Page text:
It’s hard to say for sure that Dekker has lived up to that hype, though. Sure his numbers—13.5 points per game, 5.5 rebounds per game, 52 percent shooting—are good, but he still hasn’t escaped his tendency to fade in and out of games. Although who could really blame him; he’s had to share a frontcourt with national player of the year candidate Frank Kaminsky and an emerging star Nigel Hayes. But against North Carolina, Dekker stole the show. Check out this slow-motion Shammgod crossover followed by a drive down the middle of the defense and a finish through contact:
Plays like that one prevented North Carolina from building an early lead. Dekker scored 15 of the Badgers’ 31 first-half points, keeping them within two of the Tar Heels. His teammates (particularly Kaminsky) came to life in the second half, but Dekker finished strong with 23 points and 10 rebounds on the night. After stretches of the season where we were left wondering what the hype was all about, we got to see the Sam Dekker from the LeBron Academy take over on one of the biggest stages.
Kentucky Posterizes Itself
Seriously, it got so bad that the Wildcats were creating highlights by dunking on themselves:
The only person the Mountaineers could slow down on the court was the referee:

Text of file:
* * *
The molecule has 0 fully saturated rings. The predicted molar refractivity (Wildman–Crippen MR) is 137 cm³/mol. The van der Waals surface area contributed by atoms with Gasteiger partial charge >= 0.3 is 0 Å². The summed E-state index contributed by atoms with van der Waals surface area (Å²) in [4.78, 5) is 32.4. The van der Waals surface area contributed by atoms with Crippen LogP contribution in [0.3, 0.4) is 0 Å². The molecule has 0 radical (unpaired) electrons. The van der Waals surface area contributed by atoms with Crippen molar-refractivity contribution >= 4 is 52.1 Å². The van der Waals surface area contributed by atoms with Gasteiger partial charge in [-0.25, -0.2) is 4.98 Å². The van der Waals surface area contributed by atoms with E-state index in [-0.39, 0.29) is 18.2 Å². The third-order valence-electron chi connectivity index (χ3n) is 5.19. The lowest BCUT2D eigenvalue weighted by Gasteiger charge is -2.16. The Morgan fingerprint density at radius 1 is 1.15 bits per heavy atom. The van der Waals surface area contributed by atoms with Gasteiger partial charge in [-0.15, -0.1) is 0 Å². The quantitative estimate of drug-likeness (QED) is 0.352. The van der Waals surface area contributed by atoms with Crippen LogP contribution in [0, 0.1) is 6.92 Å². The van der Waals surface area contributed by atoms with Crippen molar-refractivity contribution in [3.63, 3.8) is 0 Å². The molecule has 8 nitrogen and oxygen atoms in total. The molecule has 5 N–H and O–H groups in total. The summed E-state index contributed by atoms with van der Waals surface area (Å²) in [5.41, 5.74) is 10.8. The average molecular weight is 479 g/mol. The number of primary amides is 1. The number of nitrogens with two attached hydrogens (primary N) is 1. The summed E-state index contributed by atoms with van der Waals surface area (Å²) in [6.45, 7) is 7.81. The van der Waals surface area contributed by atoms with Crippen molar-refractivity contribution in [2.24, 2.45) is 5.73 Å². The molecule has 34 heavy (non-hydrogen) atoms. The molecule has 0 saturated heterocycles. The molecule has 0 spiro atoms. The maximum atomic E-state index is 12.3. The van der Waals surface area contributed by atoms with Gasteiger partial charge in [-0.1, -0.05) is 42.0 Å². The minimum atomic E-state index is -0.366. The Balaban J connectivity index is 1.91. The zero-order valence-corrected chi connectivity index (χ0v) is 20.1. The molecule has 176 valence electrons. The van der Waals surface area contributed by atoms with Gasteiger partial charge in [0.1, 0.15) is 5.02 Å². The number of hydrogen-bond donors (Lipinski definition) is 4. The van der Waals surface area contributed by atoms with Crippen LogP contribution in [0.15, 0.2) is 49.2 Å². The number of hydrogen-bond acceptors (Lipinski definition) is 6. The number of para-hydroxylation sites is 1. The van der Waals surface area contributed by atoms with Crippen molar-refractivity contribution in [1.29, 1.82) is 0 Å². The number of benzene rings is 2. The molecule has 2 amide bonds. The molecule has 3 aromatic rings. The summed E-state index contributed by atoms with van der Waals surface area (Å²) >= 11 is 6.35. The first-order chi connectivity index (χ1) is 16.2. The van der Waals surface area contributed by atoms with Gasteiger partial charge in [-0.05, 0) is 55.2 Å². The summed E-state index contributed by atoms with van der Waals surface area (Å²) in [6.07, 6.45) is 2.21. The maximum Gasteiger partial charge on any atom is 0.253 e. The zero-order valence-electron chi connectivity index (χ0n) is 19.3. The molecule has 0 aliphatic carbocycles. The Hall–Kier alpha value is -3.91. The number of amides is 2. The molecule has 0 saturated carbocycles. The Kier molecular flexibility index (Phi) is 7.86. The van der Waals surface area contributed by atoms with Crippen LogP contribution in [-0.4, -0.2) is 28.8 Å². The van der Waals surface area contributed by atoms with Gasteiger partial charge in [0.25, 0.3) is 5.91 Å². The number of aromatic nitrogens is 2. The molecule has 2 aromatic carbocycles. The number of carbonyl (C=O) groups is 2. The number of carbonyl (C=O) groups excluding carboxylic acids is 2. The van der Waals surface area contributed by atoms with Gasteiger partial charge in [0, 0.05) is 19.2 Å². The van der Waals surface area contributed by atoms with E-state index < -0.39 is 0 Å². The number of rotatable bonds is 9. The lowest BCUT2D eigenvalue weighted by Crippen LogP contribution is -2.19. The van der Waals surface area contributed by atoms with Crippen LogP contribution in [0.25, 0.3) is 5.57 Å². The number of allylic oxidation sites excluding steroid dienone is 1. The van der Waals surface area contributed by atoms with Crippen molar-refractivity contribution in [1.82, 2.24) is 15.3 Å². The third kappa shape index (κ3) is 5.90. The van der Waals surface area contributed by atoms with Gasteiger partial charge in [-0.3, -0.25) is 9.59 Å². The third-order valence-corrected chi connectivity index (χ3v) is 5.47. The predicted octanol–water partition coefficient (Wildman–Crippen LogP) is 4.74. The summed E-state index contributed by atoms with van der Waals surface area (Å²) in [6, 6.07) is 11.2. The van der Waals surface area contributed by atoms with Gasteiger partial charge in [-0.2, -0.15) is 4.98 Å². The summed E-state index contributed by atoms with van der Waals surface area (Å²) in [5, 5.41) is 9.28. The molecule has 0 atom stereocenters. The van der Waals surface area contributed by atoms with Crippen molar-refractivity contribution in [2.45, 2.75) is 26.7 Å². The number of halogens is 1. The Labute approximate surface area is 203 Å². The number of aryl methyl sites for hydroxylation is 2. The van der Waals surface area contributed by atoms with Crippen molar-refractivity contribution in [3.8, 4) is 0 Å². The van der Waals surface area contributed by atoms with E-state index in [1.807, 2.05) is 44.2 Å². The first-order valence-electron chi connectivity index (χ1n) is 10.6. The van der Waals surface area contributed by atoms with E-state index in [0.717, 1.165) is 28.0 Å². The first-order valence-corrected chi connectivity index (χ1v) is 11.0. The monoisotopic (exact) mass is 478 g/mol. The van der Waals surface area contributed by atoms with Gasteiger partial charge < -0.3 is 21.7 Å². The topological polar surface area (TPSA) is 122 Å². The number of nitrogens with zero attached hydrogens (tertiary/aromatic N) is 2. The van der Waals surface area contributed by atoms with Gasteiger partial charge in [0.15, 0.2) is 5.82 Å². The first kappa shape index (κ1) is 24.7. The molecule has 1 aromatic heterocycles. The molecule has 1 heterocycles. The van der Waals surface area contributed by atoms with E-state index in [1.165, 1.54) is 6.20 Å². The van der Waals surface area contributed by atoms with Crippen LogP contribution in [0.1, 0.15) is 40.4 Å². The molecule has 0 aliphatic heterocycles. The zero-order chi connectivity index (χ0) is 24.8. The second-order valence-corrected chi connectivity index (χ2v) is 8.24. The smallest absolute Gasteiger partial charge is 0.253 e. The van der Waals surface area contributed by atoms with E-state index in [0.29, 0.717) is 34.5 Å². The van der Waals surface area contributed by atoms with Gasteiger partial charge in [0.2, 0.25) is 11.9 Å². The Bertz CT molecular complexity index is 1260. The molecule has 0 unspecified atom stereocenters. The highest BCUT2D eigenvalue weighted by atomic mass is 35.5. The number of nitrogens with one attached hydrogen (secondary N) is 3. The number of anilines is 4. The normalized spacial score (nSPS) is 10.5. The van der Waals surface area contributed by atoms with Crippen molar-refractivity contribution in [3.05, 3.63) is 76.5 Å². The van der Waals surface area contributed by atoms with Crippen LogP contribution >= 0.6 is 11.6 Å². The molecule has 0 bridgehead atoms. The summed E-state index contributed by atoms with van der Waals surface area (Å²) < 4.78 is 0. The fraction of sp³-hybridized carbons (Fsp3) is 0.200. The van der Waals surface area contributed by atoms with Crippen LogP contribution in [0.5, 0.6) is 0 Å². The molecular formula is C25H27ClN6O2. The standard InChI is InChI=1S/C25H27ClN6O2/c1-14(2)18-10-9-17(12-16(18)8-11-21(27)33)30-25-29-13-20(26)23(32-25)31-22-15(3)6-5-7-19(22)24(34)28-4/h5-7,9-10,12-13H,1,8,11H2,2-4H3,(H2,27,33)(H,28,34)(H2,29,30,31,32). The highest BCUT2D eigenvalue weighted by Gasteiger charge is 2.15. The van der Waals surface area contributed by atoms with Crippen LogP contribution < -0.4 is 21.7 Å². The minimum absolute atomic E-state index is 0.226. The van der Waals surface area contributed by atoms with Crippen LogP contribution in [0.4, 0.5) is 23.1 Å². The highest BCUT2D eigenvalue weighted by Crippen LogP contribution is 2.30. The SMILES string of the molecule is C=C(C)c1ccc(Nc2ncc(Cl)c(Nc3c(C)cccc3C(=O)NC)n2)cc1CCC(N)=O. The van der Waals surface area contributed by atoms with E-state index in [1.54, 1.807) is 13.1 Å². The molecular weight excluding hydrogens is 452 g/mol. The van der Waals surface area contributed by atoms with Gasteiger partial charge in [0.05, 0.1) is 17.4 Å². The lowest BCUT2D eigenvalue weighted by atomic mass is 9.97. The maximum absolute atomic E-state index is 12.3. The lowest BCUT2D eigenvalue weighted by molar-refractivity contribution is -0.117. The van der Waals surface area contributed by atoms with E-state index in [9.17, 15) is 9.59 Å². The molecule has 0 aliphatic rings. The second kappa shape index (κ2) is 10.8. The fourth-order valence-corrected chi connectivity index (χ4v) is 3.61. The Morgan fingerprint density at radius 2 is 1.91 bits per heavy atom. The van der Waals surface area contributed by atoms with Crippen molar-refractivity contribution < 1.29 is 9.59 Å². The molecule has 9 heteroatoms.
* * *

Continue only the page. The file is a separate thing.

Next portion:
That’s all you need to know about this game: Kentucky’s offensive highlights didn’t even involve West Virginia, and West Virginia’s best stop didn’t even involve Kentucky. That’s game over right there.
Arizona Avoids Getting Stainbrooked
You just know every headline writer across the country was going to use that line if Xavier was able to beat Arizona. Xavier’s big man did his best, posting 17 and 10, but Matt Stainbrook and the Musketeers couldn’t score enough down the stretch to hang with Arizona. Of course, it didn’t help that their defense allowed some easy buckets earlier in the game:
Dee Davis played a pretty good game for the most part and even hit one of his patented moon-shot threes, but that was some pretty poor defense. Things weren’t that easy all the time for T.J. McConnell, who overcame some early shooting struggles and four turnovers to finish with 17 points, seven rebounds, and five assists. But overall he did a good job of switching between scorer and facilitator. Now Sean Miller just needs him to keep it up and have someone (Brandon Ashley?) to slow down Frank Kaminsky, and he’ll finally get to the Final Four.